Pushing the Potential of Polyglot Polymorphic DO

The brevity of DO is a strength that makes it seem natural to be polymorphic.

I thought it was very wasteful that when Rebol2 and Red's DO saw something it didn't recognize, it would just drop out:

rebol2>> do 1020
== 1020

rebol2>> do <useless>
== <useless>

Pinning people's expections to this behavior--to where they write code that relies on it--is awful.

There are plenty of things we can imagine for this undiscovered space. (Soon it's planned that the ReplPad will use shorthands like do 3 to mean "run the code in editor tab #3")

Could We (or Should We?) Take DO's Polymorphism Further?

I'd been thinking that it might be able to "run" things that are not even Rebol. This would mean that you could do %foo.js and run JavaScript, or do %bar.css and import CSS.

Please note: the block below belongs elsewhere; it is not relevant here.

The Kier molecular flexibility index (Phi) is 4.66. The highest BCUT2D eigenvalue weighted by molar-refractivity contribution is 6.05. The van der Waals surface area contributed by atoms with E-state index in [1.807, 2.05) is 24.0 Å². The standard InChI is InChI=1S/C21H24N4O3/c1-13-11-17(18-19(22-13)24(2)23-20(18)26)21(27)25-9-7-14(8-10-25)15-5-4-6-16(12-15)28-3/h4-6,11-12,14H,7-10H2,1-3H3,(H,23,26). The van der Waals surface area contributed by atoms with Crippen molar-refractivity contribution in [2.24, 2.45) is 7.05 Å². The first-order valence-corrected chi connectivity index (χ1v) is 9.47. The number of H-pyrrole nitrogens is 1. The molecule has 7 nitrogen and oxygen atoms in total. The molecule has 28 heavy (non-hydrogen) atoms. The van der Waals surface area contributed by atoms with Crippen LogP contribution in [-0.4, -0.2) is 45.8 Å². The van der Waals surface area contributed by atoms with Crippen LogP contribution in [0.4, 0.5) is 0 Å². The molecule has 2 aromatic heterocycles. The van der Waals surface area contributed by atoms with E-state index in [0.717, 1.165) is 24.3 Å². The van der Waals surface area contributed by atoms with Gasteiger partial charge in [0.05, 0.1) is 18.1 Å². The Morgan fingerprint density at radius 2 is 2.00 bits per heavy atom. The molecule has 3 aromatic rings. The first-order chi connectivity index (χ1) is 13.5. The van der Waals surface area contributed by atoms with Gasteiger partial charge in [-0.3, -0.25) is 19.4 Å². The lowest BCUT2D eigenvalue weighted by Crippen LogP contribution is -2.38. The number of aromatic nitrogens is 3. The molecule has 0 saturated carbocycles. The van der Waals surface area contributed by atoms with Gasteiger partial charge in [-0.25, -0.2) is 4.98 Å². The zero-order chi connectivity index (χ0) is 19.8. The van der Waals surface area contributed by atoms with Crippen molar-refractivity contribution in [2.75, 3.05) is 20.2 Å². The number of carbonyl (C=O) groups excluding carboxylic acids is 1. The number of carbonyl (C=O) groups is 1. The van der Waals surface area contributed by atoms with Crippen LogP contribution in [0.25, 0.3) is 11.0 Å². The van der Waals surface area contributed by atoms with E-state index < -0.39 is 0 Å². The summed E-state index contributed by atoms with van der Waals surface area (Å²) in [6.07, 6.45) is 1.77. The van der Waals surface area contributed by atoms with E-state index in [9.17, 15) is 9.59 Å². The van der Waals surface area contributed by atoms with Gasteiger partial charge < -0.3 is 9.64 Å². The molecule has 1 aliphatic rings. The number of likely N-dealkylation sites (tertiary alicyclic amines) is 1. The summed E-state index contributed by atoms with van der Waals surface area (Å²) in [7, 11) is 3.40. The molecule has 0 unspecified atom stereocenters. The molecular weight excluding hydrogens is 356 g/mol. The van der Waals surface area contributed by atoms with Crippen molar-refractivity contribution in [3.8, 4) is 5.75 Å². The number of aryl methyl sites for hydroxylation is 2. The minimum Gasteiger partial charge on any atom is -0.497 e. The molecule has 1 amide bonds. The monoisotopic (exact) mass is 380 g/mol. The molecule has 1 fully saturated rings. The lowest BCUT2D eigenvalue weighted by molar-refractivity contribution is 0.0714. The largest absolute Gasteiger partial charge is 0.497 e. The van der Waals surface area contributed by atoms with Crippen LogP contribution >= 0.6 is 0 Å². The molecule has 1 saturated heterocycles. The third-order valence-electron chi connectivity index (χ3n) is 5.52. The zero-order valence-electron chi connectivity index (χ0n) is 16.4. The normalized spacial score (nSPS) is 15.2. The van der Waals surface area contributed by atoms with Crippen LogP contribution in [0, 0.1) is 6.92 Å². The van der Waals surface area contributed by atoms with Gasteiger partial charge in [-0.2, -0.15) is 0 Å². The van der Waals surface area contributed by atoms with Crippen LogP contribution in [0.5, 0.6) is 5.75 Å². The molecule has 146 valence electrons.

(But then again, JavaScript has modules vs. ordinary code... so maybe import %foo-module.js would also be an interesting polymoprhism to have as well?)

We are getting some experience with this and the ReplPad. And what experience is telling us is that it's really ugly to have to use names like JS-DO and CSS-DO. Plus it puts stress on coming up with and remembering the names (was it JS-DO or DO-JS?)

With FRAME!s we even have the option of building things that defer execution. Some simple pseudocode using current JS-DO to give the idea.

load: enclose :lib.load func [frame]
    uparse try match [url! file!] frame.source then [
        let result: make frame! :js-do
        result.source: frame.source
        return result
   ]
   do frame
]

>> thing: load https://example.com/helloworld.js  ; doesn't run JS yet

>> do thing  ; would run it here

In today's Ren-C, the sky is the limit for many such things.

I Think DO of a TEXT! String Should Be Dropped (Reclaimed)

When you DO a BLOCK!, you know that block has been incarnated through some series of steps that bound it and brought it to life.

When you DO a TEXT! string, you have nothing to go on but the string itself. It represents an incomplete thought, and it's hard to think of a "good" answer for what the semantics of that should be.